Defined benefit sponsor policies signal de-risking

Every year, Russell Investments tracks the largest defined benefit (DB) plans with liabilities in excess of $20B, which we affectionately refer to as the $20 billion club. While this collection of jumbo-sized sponsors certainly grabs headlines, their actions tend to forge industry trends. Following the recent update on plans' experience in 2017, we have reviewed the changes these sponsors implemented as they continue to take more control of the costs and better manage the risks of their plans.

2017 was a record breaking year for the $20 billion club in a number of ways. Contributions were double those in 2016 and 20% higher than the next highest amount made over the last decade. Discount rates bottomed out, down roughly 45 bps during 2017 and 30 bps lower than 2012 lows. Pension liabilities topped $975 billion, though assets skied to $820 billion thanks in part to contributions and very strong investment earnings.

Overall, the $20 billion club pension funded status increased to 84%, the first significant rise in funding levels since 2013. Despite the tailwinds to improved funded status in 2017, the current low interest rate and return environment is causing sponsors to keep on focusing on areas they can control, which are found in their plan design, funding and investment policies. As the largest corporate DB sponsors in the US, the $20 billion club continue to set the trends on how plan sponsors can improve funded positions and take steps to minimize portfolio risks to promote stability, reduce surprises, and place sponsors in control of their DB plans’ endgame.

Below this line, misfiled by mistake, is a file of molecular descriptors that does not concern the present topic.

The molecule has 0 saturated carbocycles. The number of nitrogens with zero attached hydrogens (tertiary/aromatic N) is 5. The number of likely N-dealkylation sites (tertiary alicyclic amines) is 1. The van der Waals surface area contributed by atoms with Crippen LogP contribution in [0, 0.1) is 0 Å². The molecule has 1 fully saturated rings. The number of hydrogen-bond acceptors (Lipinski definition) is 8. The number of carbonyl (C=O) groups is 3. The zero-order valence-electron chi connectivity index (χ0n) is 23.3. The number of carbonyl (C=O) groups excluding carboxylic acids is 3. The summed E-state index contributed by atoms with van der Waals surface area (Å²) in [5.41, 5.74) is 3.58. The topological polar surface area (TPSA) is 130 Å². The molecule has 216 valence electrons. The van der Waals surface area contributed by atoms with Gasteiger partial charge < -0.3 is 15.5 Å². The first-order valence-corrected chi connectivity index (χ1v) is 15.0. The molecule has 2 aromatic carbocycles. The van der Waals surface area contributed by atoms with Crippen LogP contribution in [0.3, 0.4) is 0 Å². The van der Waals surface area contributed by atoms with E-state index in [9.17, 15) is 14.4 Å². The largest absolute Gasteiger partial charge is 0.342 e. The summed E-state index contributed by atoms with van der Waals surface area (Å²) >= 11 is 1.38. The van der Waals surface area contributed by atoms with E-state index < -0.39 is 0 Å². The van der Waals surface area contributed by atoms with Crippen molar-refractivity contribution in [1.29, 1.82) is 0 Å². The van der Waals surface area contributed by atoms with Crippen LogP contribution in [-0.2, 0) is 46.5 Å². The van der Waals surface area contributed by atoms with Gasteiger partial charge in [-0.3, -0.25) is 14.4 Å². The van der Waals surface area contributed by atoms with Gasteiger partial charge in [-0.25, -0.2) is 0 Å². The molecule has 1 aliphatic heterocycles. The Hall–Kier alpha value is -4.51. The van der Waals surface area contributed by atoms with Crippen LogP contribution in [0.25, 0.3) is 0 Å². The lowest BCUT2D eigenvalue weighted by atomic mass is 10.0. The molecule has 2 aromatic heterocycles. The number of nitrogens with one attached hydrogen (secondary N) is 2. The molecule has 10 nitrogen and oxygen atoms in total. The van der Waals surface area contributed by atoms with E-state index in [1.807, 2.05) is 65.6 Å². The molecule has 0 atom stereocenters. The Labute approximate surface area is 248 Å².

The following are some notable policy moves in 2017, which are also highlighted in this paper:

Benefits policy: Sponsors can control the costs of a pension plan through plan design (i.e. the size and the style of promised benefits) to participant eligibility for future benefit accruals (i.e., closing participation to new hires and ultimately freezing benefit accruals). In 2017, UPS announced a freeze to its non-union plans, a full freeze of Pfizer’s US DB plans became effective, and Ford announced that it was implementing a service cap on all salaried benefits effective next year.

In 2017, the average service cost for the 20 companies in the $20 billion club was 1.7% of their total projected benefit obligation, roughly 1% lower than it was a decade ago.

Service cost relative to PBO since 2006

Source: 10-k filings

Funding policy: 2017 was anticipated to have a significant increase in pension contributions, as $20 billion club plan sponsors accelerated funding to take advantage of current federal tax deductions that will be reduced because of the Tax Cuts and Jobs Act of 2017. UPS, Boeing, DuPont, United Technologies, Ford, Raytheon, and 3M all made contributions in excess of $1B citing tax savings as a reason. Additionally, FedEx, GE, Pfizer, and Lockheed Martin all plan significant contributions in 2018 to improve funded status and take advantage of current Federal tax deductions before the new corporate tax cuts.

Investment policy: Continuing the theme of the strategic shift from asset-only focus to asset-liability focus, the $20 billion club continued the trend of plan sponsors de-risking their asset allocations. IBM pushed this trend by increasing their fixed income allocation target from 70% to 80% while Exxon, United Technologies, and General Motors continued to move from equity assets to fixed income assets.

As important, $20 billion club plan sponsors continued to recognize that de-risked portfolios and lower return environments should lead to decreasing expected long-term return on assets (ELTRA) assumptions. The $20 billion club ELTRA continued its downward trajectory by 15 bps from 7.45% in 2016 to 7.30% in 2017 (a full 85bps decrease since 2011).

ELTRA assumption since 2011

Source: 10-k filings

Many corporate sponsors have taken steps to reduce the cost and risk of their DB plans. These trends continued in 2017 with the $20 billion club leading the way.